The figures of men involved in the battle are imprecise but it is believed well over 10,400 men fought north of the Lower Rhine. In Operation Berlin, between 2,400-2,500 men safely withdrew to the south bank, leaving some 7,900 men behind.[1][2] Of these almost 1,500 were killed, 6,000 were in German hands and up to 500 were in hiding in the woods and villages near the river.[1]

Major Digby Tatham-Warter had escaped a German hospital as early as 21 September and, having lain low for a week, he was contacted by the Dutch Resistance, which requested his assistance in Ede.[3] In early October he was joined by Brigadier Gerald Lathbury and soon a 'Brigade HQ in hiding' was set up.[4] Tatham-Warter made contact with Lieutenant Gilbert Kirschen [nl] of the Belgian SAS who arranged supply drops of weapons, uniforms and supplies for the growing number of British hiding in the area.[3]

Piet Kruijff, head of the local Resistance, had been organising the evaders into safe houses in Ede. Soon there were over 80 men in the town and it was becoming so congested that he began housing men in Reemst as well. By the time of the evacuation there were an additional 40 men here.[3] At first it was hoped that the Allied offensive would be quickly resumed thus liberating the men - Tatham-Warter even made plans to carry out operations against the Germans when the 2nd Army began crossing the Rhine.[3] However, in October Kirschen informed the Resistance that there were no plans to attack north of the Lower Rhine in the near future. As the presence of so many Allied evaders would place a great strain on the Resistance and expose the civilians hiding them to great risk, it was decided to evacuate the men as soon as possible.[5]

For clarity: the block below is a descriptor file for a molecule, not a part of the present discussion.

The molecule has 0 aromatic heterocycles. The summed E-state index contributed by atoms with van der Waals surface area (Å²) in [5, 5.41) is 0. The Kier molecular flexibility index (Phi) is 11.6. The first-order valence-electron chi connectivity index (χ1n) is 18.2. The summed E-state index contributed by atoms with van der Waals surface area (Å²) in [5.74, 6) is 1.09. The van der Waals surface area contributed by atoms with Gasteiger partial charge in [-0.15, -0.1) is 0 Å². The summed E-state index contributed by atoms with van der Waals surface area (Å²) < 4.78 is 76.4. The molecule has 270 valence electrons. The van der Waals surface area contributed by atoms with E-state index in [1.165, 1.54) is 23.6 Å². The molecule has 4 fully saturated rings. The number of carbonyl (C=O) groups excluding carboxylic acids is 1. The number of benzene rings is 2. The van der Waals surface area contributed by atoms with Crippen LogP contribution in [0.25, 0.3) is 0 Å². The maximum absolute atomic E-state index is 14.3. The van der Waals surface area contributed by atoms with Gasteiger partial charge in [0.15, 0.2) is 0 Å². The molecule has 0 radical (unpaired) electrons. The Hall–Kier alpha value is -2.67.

The 'HQ in hiding' was in contact with 2nd Army's escape organisation based in Nijmegen. Lt Colonel David Dobie (commander of 1st Battalion) successfully swam the Rhine on the night of 16 October and reached Allied lines; he made further arrangements.[4] Dobie contacted the XXX Corps and the 101st Airborne Division, which approved of the evacuation.[3] He was also able to make contact with Tatham-Warter by telephone and together they drew up a plan they hoped would allow all of the men in hiding to escape.[3]